Ex-conductor sues railroad over racial harassment

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News,Business,Race and Diversity

CHICAGO (AP) — A former railroad conductor is alleging in a federal lawsuit filed Tuesday that a racially hostile environment existed at the Illinois Central Railroad that culminated in a physical assault.

In the lawsuit filed in U.S. District Court in Chicago, Solomon Perry says he endured racial slurs transmitted on railroad radios and in graffiti left throughout his workplace at the IC's yard in the suburb of Markham. It also alleges that a co-worker attacked Perry in November 2012 by holding him down in a break room and cutting off his dreadlocks.

"I was victimized, I was assaulted and harassed," Perry said during a news conference. "This was a hate crime. I was targeted!"

Perry said railroad officials never took his complaints seriously.

"They called all of these events horseplay, and they advised me to come back to work, get over it, and move on," he said.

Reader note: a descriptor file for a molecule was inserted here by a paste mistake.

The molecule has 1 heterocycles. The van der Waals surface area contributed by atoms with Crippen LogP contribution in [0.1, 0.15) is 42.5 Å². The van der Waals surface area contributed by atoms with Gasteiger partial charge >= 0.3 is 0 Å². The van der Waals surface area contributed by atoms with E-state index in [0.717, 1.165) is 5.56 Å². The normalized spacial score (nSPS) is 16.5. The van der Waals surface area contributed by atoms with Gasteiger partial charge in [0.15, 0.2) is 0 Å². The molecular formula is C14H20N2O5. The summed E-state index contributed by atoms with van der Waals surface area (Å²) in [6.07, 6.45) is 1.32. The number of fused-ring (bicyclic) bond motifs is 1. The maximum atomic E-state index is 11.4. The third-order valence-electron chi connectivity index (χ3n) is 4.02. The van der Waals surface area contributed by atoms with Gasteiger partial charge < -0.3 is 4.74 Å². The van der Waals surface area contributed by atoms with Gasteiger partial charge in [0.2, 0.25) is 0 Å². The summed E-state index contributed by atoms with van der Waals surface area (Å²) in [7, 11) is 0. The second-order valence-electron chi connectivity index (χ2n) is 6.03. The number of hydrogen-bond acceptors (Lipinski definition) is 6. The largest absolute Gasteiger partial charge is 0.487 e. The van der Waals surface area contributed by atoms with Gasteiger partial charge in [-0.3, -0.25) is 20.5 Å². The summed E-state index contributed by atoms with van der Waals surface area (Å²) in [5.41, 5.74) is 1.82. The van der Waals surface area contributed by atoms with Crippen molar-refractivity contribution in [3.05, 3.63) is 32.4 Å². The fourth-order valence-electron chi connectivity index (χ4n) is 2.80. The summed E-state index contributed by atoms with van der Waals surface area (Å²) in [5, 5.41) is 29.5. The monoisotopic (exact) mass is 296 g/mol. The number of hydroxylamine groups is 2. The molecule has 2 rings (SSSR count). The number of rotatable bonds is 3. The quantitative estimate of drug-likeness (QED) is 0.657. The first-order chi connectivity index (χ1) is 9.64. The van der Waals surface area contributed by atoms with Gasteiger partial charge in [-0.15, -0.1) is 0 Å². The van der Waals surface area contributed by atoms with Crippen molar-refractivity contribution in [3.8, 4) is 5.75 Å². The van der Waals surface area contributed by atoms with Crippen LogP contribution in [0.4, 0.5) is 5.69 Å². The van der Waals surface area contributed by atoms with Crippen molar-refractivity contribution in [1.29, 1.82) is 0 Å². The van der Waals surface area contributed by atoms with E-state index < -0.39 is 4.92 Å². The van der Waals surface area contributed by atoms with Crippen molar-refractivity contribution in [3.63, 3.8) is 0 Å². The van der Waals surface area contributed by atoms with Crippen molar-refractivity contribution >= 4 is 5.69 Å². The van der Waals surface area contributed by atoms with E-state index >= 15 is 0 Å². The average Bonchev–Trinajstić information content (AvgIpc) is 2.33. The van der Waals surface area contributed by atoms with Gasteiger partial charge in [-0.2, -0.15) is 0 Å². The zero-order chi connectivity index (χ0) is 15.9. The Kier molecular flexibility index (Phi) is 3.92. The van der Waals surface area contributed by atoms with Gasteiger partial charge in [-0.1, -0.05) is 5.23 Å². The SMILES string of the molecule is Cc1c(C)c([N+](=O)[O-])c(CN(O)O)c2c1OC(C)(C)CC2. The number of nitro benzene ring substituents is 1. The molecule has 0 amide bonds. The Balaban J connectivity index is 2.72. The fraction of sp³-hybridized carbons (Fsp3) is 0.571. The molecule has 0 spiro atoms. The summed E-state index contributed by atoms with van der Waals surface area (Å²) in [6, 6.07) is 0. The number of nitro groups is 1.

However, Illinois Central spokesman Patrick Waldron said the company took disciplinary action against employees involved in the incidents.

"We do not and did not tolerate that type of behavior," Waldron said in a statement. "Illinois Central responded immediately and appropriately that night. The company then conducted a full investigation, after which, the company took appropriate disciplinary action against employees involved in the incident, including the termination of one of those employees."

Railroad officials didn't comment on the lawsuit.

The man who cut Perry's hair, Louis Busch, pleaded guilty to misdemeanor battery and was sentenced to 18 months of court supervision. It was an outcome that left Cook County Circuit Judge Allen Murphy unhappy, WMAQ-TV reported.

"I was absolutely shocked by those facts, and I really am very troubled as to why this case wasn't even investigated as a hate crime," he said during the sentencing hearing. "This case just got swept under the rug and sent off to the misdemeanor courthouse."

In filing the lawsuit against Illinois Central, a subsidiary of Canadian National Railway, attorney Lisa Banks called what Perry endured an egregious case of race discrimination.

"It seems outrageous that in 2014 we're still dealing with this kind of workplace, with this kind of discrimination, with this kind of harassment," she said.

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